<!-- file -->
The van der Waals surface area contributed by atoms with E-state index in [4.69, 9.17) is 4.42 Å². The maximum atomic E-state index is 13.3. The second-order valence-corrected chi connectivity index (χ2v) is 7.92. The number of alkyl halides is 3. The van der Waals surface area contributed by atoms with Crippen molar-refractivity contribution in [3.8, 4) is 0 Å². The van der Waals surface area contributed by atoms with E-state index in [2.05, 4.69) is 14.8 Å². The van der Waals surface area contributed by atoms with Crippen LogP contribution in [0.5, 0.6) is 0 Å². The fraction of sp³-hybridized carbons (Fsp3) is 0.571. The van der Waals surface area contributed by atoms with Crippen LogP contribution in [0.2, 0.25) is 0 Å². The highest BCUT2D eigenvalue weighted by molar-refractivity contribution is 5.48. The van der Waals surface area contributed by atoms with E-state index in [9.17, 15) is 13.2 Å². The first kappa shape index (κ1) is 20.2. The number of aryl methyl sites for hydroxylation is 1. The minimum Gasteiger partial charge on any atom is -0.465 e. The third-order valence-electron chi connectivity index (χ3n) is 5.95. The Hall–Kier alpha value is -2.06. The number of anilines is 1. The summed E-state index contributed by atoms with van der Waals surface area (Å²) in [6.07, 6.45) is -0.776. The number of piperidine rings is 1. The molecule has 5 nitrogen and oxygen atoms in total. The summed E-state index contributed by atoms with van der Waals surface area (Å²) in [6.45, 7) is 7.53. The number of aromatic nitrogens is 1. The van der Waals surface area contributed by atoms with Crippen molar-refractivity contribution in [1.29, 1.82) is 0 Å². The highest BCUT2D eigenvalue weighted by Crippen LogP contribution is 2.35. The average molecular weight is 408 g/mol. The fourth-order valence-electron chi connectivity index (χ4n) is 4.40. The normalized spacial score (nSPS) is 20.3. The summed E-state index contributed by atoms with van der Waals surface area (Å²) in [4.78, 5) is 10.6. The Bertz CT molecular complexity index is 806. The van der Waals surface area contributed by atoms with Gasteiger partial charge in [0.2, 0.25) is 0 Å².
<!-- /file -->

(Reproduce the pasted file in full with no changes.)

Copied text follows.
The van der Waals surface area contributed by atoms with E-state index in [4.69, 9.17) is 4.42 Å². The maximum atomic E-state index is 13.3. The second-order valence-corrected chi connectivity index (χ2v) is 7.92. The number of alkyl halides is 3. The van der Waals surface area contributed by atoms with Crippen molar-refractivity contribution in [3.8, 4) is 0 Å². The van der Waals surface area contributed by atoms with E-state index in [2.05, 4.69) is 14.8 Å². The van der Waals surface area contributed by atoms with Crippen LogP contribution in [0.5, 0.6) is 0 Å². The fraction of sp³-hybridized carbons (Fsp3) is 0.571. The van der Waals surface area contributed by atoms with Crippen LogP contribution in [0.2, 0.25) is 0 Å². The highest BCUT2D eigenvalue weighted by molar-refractivity contribution is 5.48. The van der Waals surface area contributed by atoms with E-state index in [9.17, 15) is 13.2 Å². The first kappa shape index (κ1) is 20.2. The number of aryl methyl sites for hydroxylation is 1. The minimum Gasteiger partial charge on any atom is -0.465 e. The third-order valence-electron chi connectivity index (χ3n) is 5.95. The Hall–Kier alpha value is -2.06. The number of anilines is 1. The summed E-state index contributed by atoms with van der Waals surface area (Å²) in [6.07, 6.45) is -0.776. The number of piperidine rings is 1. The molecule has 5 nitrogen and oxygen atoms in total. The summed E-state index contributed by atoms with van der Waals surface area (Å²) in [6.45, 7) is 7.53. The number of aromatic nitrogens is 1. The van der Waals surface area contributed by atoms with Crippen molar-refractivity contribution in [1.29, 1.82) is 0 Å². The highest BCUT2D eigenvalue weighted by Crippen LogP contribution is 2.35. The average molecular weight is 408 g/mol. The fourth-order valence-electron chi connectivity index (χ4n) is 4.40. The normalized spacial score (nSPS) is 20.3. The summed E-state index contributed by atoms with van der Waals surface area (Å²) in [4.78, 5) is 10.6. The Bertz CT molecular complexity index is 806. The van der Waals surface area contributed by atoms with Gasteiger partial charge in [0.2, 0.25) is 0 Å².